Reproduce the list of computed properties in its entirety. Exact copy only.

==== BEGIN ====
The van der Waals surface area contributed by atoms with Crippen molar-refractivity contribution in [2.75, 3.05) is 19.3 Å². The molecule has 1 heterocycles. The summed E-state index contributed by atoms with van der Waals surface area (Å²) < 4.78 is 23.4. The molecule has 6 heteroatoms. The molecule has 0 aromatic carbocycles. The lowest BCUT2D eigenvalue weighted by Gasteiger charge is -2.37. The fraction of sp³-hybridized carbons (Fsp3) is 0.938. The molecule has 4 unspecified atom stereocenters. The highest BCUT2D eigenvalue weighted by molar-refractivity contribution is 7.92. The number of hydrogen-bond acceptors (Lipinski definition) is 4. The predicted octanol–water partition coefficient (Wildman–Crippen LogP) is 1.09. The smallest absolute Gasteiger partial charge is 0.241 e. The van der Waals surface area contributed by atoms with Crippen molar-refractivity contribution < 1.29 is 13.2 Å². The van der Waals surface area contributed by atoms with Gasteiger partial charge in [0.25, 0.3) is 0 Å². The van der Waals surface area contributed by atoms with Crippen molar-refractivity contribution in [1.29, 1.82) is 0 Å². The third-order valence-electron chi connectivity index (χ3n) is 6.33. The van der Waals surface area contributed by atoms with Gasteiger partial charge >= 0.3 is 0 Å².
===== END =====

The van der Waals surface area contributed by atoms with Crippen molar-refractivity contribution in [2.75, 3.05) is 19.3 Å². The molecule has 1 heterocycles. The summed E-state index contributed by atoms with van der Waals surface area (Å²) < 4.78 is 23.4. The molecule has 6 heteroatoms. The molecule has 0 aromatic carbocycles. The lowest BCUT2D eigenvalue weighted by Gasteiger charge is -2.37. The fraction of sp³-hybridized carbons (Fsp3) is 0.938. The molecule has 4 unspecified atom stereocenters. The highest BCUT2D eigenvalue weighted by molar-refractivity contribution is 7.92. The number of hydrogen-bond acceptors (Lipinski definition) is 4. The predicted octanol–water partition coefficient (Wildman–Crippen LogP) is 1.09. The smallest absolute Gasteiger partial charge is 0.241 e. The van der Waals surface area contributed by atoms with Crippen molar-refractivity contribution < 1.29 is 13.2 Å². The van der Waals surface area contributed by atoms with Gasteiger partial charge in [0.25, 0.3) is 0 Å². The van der Waals surface area contributed by atoms with Crippen molar-refractivity contribution in [1.29, 1.82) is 0 Å². The third-order valence-electron chi connectivity index (χ3n) is 6.33. The van der Waals surface area contributed by atoms with Gasteiger partial charge >= 0.3 is 0 Å².